The CJEU on professio iuris in succession matters and on the relationship with international agreements concluded with third States before the adoption of the European Succession Regulation

Yesterday (12 October 2023), the Court of Justice, asked by the Regional Court of Opole, Poland (Sąd Okręgowy w Opolu) to interpret Arts 22 and 75 of Regulation (EU) No 650/2012 (the European Succession Regulation – ESR), delivered its judgment on the case C-21/22, OP v. Notariusz Justyna Gawlica.

The dispute in the main proceeding arises when OP – a Ukrainian national residing in Poland where she co-owns an immovable property – requested a Polish notary to draw up a notarial will containing a clause under which the law applicable to her succession would be Ukrainian law. However, the notary refused to draw up such an act, because, in his/her view: (i) Art 22 of ESR, read in the light of its recital No 38, confers the right to choose the applicable law only on nationals of Member States of the European Union; and (ii) Art 37 of the 1993 Agreement between Poland and Ukraine on legal assistance and legal relations in civil and criminal matters – which takes precedence over the ESR (as per Art 75 ESR) and does not allow for a professio iuris – provides that the law applicable in matters of succession is the law of the State whose nationality the deceased possesses in the case of movable property, and the law of the State in which the property is situated in the case of immovable property. OP brought an action before the Regional Court of Opole (the referring court) against the notary’s refusal. The Court, seeking an interpretation of Arts 22 and 75 of ESR, decided to stay the proceedings and to refer a preliminary ruling to the Court of Justice.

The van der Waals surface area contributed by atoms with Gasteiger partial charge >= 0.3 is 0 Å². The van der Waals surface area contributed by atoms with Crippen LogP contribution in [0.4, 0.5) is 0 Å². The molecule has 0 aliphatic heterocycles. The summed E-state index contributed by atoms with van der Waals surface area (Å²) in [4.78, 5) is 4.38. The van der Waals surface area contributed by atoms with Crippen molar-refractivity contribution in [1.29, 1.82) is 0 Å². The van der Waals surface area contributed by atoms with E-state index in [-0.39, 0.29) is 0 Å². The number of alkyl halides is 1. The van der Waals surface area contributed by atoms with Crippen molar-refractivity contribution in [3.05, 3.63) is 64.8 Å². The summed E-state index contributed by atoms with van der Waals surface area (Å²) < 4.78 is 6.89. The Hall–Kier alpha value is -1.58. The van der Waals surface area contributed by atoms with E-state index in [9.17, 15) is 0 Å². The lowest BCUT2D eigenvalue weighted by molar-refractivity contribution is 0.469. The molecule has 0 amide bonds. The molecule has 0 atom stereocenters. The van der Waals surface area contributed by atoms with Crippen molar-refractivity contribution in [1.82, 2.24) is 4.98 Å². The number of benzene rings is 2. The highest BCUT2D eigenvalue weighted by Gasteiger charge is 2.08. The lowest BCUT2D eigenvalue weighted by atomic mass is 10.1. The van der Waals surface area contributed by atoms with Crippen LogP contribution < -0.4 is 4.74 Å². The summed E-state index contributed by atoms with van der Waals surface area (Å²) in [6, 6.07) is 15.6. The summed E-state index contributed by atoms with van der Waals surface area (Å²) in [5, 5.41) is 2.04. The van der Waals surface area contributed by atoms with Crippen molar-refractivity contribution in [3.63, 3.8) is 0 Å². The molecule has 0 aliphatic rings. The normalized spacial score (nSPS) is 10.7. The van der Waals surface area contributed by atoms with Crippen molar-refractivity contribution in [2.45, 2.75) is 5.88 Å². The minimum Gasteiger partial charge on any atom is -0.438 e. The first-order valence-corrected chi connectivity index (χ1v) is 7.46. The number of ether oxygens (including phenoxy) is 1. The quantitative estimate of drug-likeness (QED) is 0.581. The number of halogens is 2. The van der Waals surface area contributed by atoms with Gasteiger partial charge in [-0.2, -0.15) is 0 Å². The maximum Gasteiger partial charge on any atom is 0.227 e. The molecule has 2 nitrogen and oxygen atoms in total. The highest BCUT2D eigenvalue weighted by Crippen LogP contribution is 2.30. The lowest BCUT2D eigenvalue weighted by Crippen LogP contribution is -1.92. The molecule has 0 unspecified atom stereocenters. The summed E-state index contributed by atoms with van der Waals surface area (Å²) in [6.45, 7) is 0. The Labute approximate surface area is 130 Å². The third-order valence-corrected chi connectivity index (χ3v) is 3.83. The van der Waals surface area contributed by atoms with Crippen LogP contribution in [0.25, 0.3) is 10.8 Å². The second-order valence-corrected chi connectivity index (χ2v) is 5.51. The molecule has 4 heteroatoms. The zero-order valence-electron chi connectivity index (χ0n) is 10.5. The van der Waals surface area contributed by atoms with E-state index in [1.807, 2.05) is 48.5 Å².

In the judgment, the Court of Justice stated that Art 22 of Regulation No 650/2012 must be interpreted “as meaning that a third-country national residing in a Member State of the European Union may choose the law of that third State as the law governing his or her succession as a whole”. Moreover, Art 75 of Regulation No 650/2012 must be interpreted “as not precluding – where a Member State of the European Union has concluded, before the adoption of that regulation, a bilateral agreement with a third State which designates the law applicable to succession and does not expressly provide for the possibility of choosing another law – a national of that third State, residing in the Member State in question, from not being able to choose the law of that third State to govern his or her succession as a whole”.

On the European Succession Regulation and on professio iuris in succession matters, the readers of RDIPP may refer to:

Ilaria Viarengo, 2020, No 3, 559 ff;
Francesca C. Villata, 2019, no 4, 714 ff;
Domenico Damascelli, 2019, No 1, 45 ff;
Andrea Bonomi, 2019, No 1, 25 ff;
Jacopo Re, 2018, No 4, 978 ff;
Ilaria Queirolo, 2018, No 4, 870 ff;
Francesca Maoli, 2018, No 3, 676 ff;
Zeno Crespi Reghizzi, 2017, No 3, 633 ff;
Domenico Damascelli, 2017, No 1, 67 ff;
Peter Kindler, 2017, No 1, 12 ff;
Cristina Campiglio, 2016, No 4, 925 ff;
Luigi Fumagalli, 2015, No 4, 779 ff;
Fabrizio Vismara, 2014, No 4, 803 ff.;
Andrea Bonomi, 2013, No 2, 293 ff;
Andrea Bonomi, 2010, No 4, 874 ff.

Moreover, see, in our Book Series:

Patrizia De Cesari, Book No 54;
Jacopo Re, Book No 85;
Lenka Válková, Book No 87.